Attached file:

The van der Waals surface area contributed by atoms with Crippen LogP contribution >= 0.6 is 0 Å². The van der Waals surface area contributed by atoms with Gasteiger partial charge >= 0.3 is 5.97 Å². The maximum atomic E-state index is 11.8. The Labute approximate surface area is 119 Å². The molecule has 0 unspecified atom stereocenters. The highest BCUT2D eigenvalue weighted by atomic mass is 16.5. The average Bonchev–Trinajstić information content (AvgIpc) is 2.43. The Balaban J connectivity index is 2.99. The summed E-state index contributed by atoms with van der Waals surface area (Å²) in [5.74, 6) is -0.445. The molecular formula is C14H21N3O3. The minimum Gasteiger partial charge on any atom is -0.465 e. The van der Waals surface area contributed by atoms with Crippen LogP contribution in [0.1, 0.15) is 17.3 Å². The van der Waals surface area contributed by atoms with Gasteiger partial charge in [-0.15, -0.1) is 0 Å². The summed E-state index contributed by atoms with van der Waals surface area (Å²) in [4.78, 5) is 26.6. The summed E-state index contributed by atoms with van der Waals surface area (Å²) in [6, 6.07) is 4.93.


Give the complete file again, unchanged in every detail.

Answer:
The van der Waals surface area contributed by atoms with Crippen LogP contribution >= 0.6 is 0 Å². The van der Waals surface area contributed by atoms with Gasteiger partial charge >= 0.3 is 5.97 Å². The maximum atomic E-state index is 11.8. The Labute approximate surface area is 119 Å². The molecule has 0 unspecified atom stereocenters. The highest BCUT2D eigenvalue weighted by atomic mass is 16.5. The average Bonchev–Trinajstić information content (AvgIpc) is 2.43. The Balaban J connectivity index is 2.99. The summed E-state index contributed by atoms with van der Waals surface area (Å²) in [5.74, 6) is -0.445. The molecular formula is C14H21N3O3. The minimum Gasteiger partial charge on any atom is -0.465 e. The van der Waals surface area contributed by atoms with Crippen LogP contribution in [0.1, 0.15) is 17.3 Å². The van der Waals surface area contributed by atoms with Gasteiger partial charge in [-0.15, -0.1) is 0 Å². The summed E-state index contributed by atoms with van der Waals surface area (Å²) in [4.78, 5) is 26.6. The summed E-state index contributed by atoms with van der Waals surface area (Å²) in [6, 6.07) is 4.93.